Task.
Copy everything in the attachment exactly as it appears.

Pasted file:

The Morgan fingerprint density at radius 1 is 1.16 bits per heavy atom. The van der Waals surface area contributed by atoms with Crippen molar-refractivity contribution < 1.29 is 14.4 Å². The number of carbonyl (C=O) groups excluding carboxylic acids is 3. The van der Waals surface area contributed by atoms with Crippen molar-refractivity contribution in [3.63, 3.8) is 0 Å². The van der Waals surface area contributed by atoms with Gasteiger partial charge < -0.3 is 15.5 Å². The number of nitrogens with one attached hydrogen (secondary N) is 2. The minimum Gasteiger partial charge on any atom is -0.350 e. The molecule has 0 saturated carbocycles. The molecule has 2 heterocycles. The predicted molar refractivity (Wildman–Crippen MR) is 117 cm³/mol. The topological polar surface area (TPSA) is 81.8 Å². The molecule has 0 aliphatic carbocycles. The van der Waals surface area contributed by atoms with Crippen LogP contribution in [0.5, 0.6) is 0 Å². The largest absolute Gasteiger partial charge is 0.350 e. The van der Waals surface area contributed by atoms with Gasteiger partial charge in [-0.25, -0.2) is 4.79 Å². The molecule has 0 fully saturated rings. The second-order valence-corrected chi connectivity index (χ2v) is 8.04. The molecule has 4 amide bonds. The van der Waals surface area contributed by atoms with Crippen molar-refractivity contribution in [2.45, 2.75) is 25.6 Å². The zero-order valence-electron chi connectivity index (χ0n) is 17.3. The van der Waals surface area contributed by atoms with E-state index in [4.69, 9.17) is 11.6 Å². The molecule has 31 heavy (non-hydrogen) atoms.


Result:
The Morgan fingerprint density at radius 1 is 1.16 bits per heavy atom. The van der Waals surface area contributed by atoms with Crippen molar-refractivity contribution < 1.29 is 14.4 Å². The number of carbonyl (C=O) groups excluding carboxylic acids is 3. The van der Waals surface area contributed by atoms with Crippen molar-refractivity contribution in [3.63, 3.8) is 0 Å². The van der Waals surface area contributed by atoms with Gasteiger partial charge < -0.3 is 15.5 Å². The number of nitrogens with one attached hydrogen (secondary N) is 2. The minimum Gasteiger partial charge on any atom is -0.350 e. The molecule has 0 saturated carbocycles. The molecule has 2 heterocycles. The predicted molar refractivity (Wildman–Crippen MR) is 117 cm³/mol. The topological polar surface area (TPSA) is 81.8 Å². The molecule has 0 aliphatic carbocycles. The van der Waals surface area contributed by atoms with Crippen LogP contribution in [0.5, 0.6) is 0 Å². The largest absolute Gasteiger partial charge is 0.350 e. The van der Waals surface area contributed by atoms with Gasteiger partial charge in [-0.25, -0.2) is 4.79 Å². The molecule has 0 fully saturated rings. The second-order valence-corrected chi connectivity index (χ2v) is 8.04. The molecule has 4 amide bonds. The van der Waals surface area contributed by atoms with Crippen molar-refractivity contribution in [2.45, 2.75) is 25.6 Å². The zero-order valence-electron chi connectivity index (χ0n) is 17.3. The van der Waals surface area contributed by atoms with E-state index in [4.69, 9.17) is 11.6 Å². The molecule has 31 heavy (non-hydrogen) atoms.